Every secretary of state, as well as the Prime Minister, should gaze upon his or her card sceptically and ask: "Do I really have to do that, go there, see him? Can I use the time to greater effect? Where is the space in this schedule for thought about tomorrow, next week, next month, next year, next millennium?" The first enemy to be slain lies there. They should put an end to the tyranny of the White Card. It is not in their interest - or ours - that ministers should "burn themselves out for Britain", as Viscount Tonypandy claimed Harold Wilson had done.
Overload curtails the ability to think beyond the short term. A senior figure engaged in a review of future policy at Chequers this year said: "It was the first time for ages that there had been a gathering of this kind - you can never get ministers to think in London. There are always meetings to go to, people to see. And a great deal of their time is spent reacting to breaking stories in the news. The degree to which the media now drives policy is extraordinary and regrettable."
This very seasoned official went on to compare unfavourably that Chequers meeting with developments on an identical theme commissioned by Macmillan in 1959; the depressing message was that ministers and senior civil servants had over 35 years seen a decline in the capacity of British central government to think in depth about the long term: "Day-to-day matters are so much easier. They are frightened of the really difficult subjects."
Mr Major should ponder seriously this loss of capacity at the heart of his machine. Better still, he could consider commissioning a modern version of the inquiry into "The Burden On Ministers" chaired by Lord Attlee and instituted by Macmillan in 1957.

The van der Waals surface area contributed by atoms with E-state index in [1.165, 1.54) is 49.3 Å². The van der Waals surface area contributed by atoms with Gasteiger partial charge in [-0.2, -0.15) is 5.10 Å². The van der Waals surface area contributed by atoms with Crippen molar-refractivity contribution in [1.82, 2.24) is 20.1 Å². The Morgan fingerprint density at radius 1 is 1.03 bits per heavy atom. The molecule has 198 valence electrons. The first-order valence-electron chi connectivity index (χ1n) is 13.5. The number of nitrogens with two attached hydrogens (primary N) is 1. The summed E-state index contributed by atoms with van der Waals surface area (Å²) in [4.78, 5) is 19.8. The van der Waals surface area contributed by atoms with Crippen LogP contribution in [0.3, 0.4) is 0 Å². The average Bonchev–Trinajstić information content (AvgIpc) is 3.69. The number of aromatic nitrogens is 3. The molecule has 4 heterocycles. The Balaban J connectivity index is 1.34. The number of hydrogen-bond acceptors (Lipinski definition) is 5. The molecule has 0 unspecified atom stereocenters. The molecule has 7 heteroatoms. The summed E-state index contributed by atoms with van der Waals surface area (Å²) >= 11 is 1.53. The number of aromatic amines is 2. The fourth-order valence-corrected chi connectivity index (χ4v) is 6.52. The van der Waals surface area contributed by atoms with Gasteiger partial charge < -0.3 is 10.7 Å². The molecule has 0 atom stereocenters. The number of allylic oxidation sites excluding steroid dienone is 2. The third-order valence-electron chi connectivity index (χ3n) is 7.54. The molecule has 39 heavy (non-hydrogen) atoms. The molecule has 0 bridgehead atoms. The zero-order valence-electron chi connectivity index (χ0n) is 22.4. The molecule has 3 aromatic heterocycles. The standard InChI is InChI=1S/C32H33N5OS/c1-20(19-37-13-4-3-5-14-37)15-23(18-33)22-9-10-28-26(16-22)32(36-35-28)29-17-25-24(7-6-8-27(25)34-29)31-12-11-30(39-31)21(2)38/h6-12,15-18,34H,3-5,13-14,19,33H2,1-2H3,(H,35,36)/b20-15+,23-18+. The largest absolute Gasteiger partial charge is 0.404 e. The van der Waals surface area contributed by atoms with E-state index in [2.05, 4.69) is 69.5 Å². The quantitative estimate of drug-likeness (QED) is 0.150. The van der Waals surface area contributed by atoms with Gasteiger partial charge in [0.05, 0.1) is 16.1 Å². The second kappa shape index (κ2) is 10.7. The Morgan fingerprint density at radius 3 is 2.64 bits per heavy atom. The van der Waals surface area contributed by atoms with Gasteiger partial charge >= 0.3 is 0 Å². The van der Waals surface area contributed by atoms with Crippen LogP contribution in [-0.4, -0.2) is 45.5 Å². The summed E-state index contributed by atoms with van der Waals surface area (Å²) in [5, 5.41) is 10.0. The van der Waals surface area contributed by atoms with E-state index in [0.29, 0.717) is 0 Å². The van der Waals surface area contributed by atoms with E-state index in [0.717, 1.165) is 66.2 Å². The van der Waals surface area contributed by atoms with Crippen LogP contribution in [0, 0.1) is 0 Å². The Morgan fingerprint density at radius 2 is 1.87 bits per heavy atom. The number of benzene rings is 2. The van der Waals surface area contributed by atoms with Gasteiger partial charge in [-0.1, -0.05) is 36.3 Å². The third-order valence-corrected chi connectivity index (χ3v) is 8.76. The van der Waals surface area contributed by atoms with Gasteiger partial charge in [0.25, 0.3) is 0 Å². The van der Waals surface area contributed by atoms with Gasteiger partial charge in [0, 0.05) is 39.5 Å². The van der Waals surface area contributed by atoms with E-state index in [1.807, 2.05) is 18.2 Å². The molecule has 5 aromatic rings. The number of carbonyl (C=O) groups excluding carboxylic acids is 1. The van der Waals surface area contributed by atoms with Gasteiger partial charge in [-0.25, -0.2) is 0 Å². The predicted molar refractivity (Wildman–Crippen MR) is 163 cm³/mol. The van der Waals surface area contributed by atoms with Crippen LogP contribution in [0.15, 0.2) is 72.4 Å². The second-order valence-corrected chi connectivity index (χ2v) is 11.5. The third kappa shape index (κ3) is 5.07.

The Attlee Committee concentrated on a better use of cabinet committees, ie a streamlined status quo. Precious little happened as a result. A special cabinet committee on the "burden of ministers", GEN 616, met but once, in October 1957, to consider the Attlee report. Ministers, it decided, might with benefit attend fewer public functions, unless they were to speak, and "attendance to welcome foreign visitors at airports should be reduced to the unavoidable minimum".
But I am convinced that the analysis of the lone dissenter on Attlee's committee must be absorbed if the problem is to be addressed seriously. That dissenter was Clement Davies, former leader of the Liberal Party. He argued that the recommendation of his colleagues, especially the proposal to make better use of junior ministers, "will, to some extent, relieve the burden upon ministers ... nevertheless the changes so made will not really affect the present position to the extent that is required".
The lot of Parliament and Whitehall would be eased, Davies continued, only when they were "relieved of duties which could be undertaken and better performed by regional sub-parliaments or councils". He proposed "a complete review of our forms of local government". "I believe," he concluded, "that with the creation of regional bodies working effectively, the Parliament of Westminster could complete its work in a three-day week. If that be so, one result would be to attract to the House of Commons men and women, who, today, find themselves by reason of the importance of their calling, their work, or position, incapable of devoting any time to Parliament".
GEN 616 did not consider any of Davies's points. But I believe that unless the workload of Westminster and Whitehall is dispersed by some means - by, for example, devolution for Scotland and Wales and possibly for the English regions - the problem will return again and again to haunt future premiers as it has the last 10. The single absurdity in the recent White Paper The Civil Service: Taking Forward Continuity and Change, is its blank refusal to contemplate any examination of "the effectiveness and efficiency of the work of ministers and support for ministers". Mr Major would do well to send for those old "Burden on Ministers" files and think again.
Adapted from Peter Hennessy's 'The Hidden Wiring: Unearthing the British Constitution', published last week by Gollancz, pounds 17.99.Reuse content